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Chrome extensions get access to desktop notification APIs

By on May 28, 2010 at 5:49 PM.

Chrome extensions get access to desktop notification APIs

Chromium Notifications

How about some added browser functionality for those Chrome lovers out there. The Chromium Blog has announced that as of Chrome 5, Chrome extensions will have access to the desktop notification API. As the article explains:

Many Chrome extensions use browser actions as a notification area. Notifications can be very valuable to users, but there’s only so much a developer can do with an icon’s worth of pixels.

As of Chrome 5, we’re happy to announce that notifications are also available to extension developers.

When notifications are used from an extension, there are no permission prompts or infobar warnings. The experience is seamless – it just works.

Chrome 5 is currently available to all Windows, Linux, and Mac users. How about it Chrome users…you like? More →

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RIM gives devs a new API for more push content in apps

By on May 4, 2009 at 1:24 PM.

RIM gives devs a new API for more push content in apps

Oh hello, WES week! This is already shaping up to be one hell of a nice week for BlackBerry users. Not only did RIM launch BES 5.0 this morning, but it also announced that BlackBerry developers who are members of the BlackBerry Alliance Program now have access to a new API intended to serve even more push content to end-users. In a nut shell, devs who utilize the new API will be able to create or update existing apps so that they push new content to users as soon as it becomes available. This basically negates the need for manual or timed polling. Imagine, for example, sitting in a boring meeting when your BlackBerry’s status indicator lights up. Your favorite sports app informs you Roy Halladay has just struck out David Ortiz with the bases loaded to clinch the AL East mere moments after it happens. With the new push API, your BlackBerry will be able to do this in the near future — and that’s a good thing.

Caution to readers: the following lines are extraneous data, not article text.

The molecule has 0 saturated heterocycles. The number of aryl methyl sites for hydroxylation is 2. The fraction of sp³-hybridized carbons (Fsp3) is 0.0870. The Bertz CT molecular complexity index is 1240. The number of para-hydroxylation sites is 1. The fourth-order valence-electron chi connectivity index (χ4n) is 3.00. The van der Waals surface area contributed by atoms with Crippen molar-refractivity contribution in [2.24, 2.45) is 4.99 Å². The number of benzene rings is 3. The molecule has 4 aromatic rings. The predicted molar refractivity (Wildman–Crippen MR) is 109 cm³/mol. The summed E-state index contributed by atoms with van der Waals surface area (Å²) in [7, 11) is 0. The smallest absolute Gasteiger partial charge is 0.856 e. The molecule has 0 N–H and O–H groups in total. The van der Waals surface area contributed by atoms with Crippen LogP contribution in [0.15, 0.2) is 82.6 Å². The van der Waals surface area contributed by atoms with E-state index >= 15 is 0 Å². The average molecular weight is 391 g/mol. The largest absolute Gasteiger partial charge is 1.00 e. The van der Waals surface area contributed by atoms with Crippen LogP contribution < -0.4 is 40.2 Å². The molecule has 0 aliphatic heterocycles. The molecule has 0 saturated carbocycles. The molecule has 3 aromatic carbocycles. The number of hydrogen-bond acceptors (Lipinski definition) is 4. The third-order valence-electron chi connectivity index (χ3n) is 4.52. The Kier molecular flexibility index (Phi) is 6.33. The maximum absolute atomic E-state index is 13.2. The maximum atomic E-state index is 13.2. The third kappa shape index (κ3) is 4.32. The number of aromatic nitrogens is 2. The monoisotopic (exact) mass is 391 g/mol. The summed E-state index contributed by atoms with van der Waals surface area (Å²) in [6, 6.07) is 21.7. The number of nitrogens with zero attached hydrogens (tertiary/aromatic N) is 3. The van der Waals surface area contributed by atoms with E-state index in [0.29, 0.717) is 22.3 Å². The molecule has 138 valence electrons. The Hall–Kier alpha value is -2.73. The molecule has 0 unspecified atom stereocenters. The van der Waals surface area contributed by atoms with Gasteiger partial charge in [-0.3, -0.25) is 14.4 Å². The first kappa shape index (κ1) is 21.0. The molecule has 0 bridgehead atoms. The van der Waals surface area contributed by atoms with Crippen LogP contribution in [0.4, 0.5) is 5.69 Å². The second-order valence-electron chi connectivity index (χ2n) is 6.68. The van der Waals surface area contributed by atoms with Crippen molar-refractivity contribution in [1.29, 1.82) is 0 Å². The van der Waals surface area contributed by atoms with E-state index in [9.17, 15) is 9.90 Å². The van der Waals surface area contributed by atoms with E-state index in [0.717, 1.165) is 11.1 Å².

Read

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Google’s mobile search tool for the iPhone violates the iPhone SDK

By on November 27, 2008 at 1:49 PM.

Google’s mobile search tool for the iPhone violates the iPhone SDK

iPhone

Google’s new Mobile Search tool with voice recognition is coming under fire this week as the application apparently violates the terms of the iPhone SDK. The issue here is the applications use of the proximity sensor. According to the iPhone SDK, the only permitted use of the proximity sensor it to turn the phone’s display off when it is close to the face and back on again when the phone is moved away. The Google mobile app however, uses the proximity sensor to prompt the application to start “listening” while the user begins speaking search queries, as well as delivering audible prompts to your assist with searching.  John Gruber and Erica Sadun have accused Google of using private APIs not included in the iPhone SDK in order to deliver this functionality, thereby violating the iPhone’s SDK and giving its application an unfair advantage over other applications that adhere to Apple’s standards. Google chimed in on Wednesday and admitted that its application does indeed violate the terms of the iPhone SDK. Google did not admit to the more serious offense of using private APIs, but it did use undocumented APIs which are not intended for use during the development of applications. D’oh! It is unknown at this point whether Apple will enforce the rules of the iPhone SDK or look the other way. If it does enforce the rules, Google’s latest application could be pulled from the App store and it may be forced to rewrite, at the minimum, the offending portion of the application.

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Dash Opens API, Developers Attack

By on June 18, 2008 at 9:53 AM.

Dash Opens API, Developers Attack

The idea of a GPS device provider opening their API seems a bit odd at first. When you have as many developer customers as Dash however, opening your API is a great way to play to their geeky side. Beyond that Dash will now have a great (free) way to see how customers respond to different functionality added to their systems. Maybe they can start promoting certain apps on their site, maybe a few apps will even help shape future development; regardless, third-party contribution is most often a good thing. So it has only been a few weeks since the Dash API became available, when can we expect some apps? How about right now? Developers have attacked Dash head on and come up with some really great added functionality for Dash units. Examples include apps that will give you weather alerts, provide local info based on your location and even locate nearby garage sales for you. Perhaps the most interesting third-party addition however, is the Twitter integration. The again supports our theory that it’s only a matter of time before everything in the world is somehow tied into social networking and / or microblogging sites. Check out the video above to see how a Dash user can share his or her location in just a few clicks. The post sent to Twitter even includes an automatically-created link to the exact location on Google Maps. Users can also see the 20 most recent tweets from their Twitter contacts on their Dash unit, but it’s probably not such a great idea while you’re moving.